By Jim Schutze
By Rachel Watts
By Lauren Drewes Daniels
By Anna Merlan
By Lee Escobedo
By Alice Laussade
By Scott Reitz
Swervin' from side to side
When Jeff Tweedy performs, holding an acoustic guitar with the word "Wilco" painted between the frets, a broad smile spreads across his face. He says he's embarrassed by photos from live shows that bear this image--he's afraid it makes him look "goofy and grinning." But he can't help himself. So often, Wilco's music is the sound of heartbreak sung with a smile, sad words atop an impossibly infectious melody. It might have something to do with the wrenching situation that caused the breakup of Tweedy's former band, Uncle Tupelo, and left him estranged from his old partner and best friend, Jay Farrar. And so he smiles a lot now, as well he should. At this moment, Jeff Tweedy is the principal singer and songwriter of the best rock and roll band in America.
Wilco--like the similarly wonderful Jayhawks, with whom Wilco likely will tour come summer--are the midpoint between the Flying Burrito Brothers and the Replacements, their brash rock and roll linked to country by the use of traditional acoustic instruments such as the dobro, mandolin, and fiddle, and the reliable pedal steel guitar. "Casino Queen" from Wilco's recently released A.M. owes as much to Bill Monroe as to the Stones' Beggar's Banquet (much of which was cribbed from Gram Parsons, via his friendship with Keith Richards).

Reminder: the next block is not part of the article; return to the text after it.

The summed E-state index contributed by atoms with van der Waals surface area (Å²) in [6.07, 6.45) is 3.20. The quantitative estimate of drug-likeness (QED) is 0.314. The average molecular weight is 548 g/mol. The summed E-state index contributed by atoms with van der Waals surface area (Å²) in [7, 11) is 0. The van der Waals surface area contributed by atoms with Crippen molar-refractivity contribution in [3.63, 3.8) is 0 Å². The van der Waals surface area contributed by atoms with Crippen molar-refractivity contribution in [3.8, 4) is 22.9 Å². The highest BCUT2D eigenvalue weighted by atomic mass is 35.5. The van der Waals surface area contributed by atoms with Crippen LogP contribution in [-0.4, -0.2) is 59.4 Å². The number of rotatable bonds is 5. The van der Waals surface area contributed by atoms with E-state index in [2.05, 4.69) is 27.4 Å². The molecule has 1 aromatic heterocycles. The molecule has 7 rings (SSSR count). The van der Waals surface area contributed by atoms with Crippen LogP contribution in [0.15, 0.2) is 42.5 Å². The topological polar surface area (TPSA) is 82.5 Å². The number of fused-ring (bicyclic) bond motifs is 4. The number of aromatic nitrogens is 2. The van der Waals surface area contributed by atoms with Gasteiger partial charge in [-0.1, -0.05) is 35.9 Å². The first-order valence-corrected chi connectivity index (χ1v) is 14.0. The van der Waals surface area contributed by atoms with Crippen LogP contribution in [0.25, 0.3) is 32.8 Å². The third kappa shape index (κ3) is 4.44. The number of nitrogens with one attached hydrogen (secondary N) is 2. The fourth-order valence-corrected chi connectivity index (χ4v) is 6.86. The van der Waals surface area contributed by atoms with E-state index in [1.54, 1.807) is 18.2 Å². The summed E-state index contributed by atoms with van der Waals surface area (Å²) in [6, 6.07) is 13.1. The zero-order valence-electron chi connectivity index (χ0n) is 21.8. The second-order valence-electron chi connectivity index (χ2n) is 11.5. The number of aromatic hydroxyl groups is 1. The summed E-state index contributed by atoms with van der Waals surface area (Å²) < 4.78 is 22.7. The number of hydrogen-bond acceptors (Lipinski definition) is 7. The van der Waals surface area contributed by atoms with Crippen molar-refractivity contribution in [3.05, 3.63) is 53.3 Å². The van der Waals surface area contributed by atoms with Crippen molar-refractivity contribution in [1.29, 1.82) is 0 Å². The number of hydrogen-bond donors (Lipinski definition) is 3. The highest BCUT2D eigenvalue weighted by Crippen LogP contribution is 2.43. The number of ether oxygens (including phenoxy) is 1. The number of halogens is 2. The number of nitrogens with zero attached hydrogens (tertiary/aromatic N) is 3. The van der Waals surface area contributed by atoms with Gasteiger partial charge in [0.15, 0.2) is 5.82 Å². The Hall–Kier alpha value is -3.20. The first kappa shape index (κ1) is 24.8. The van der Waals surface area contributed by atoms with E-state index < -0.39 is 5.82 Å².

It is music that defies easy categorization because it encompasses so much--it is as poignant ("I Thought I Held You") as it is funny ("Passenger Side," about a drunk always hitching a ride with a sober pal), and as bluegrass ("That's Not the Issue") as it is pop ("I Must Be High"). And in concert, Wilco performs all of the Uncle Tupelo songs Tweedy wrote, including "New Madrid" and "No Sense in Lovin'" from Anodyne.
Ultimately, what makes Wilco a great band instead of just a good one is the way Tweedy gruffly, beautifully sings his deceptively simple words with the ease of a guy relating tales to a few friends; it's in the way he finds joy in singing breakup songs. And it's the way in which this band--which includes Dallas' Max Johnston, a 25-year-old who has only recently begun to listen to, and like, rock and roll--sounds so natural and relaxed crafting songs that are wide-open and optimistic even when they're despairing.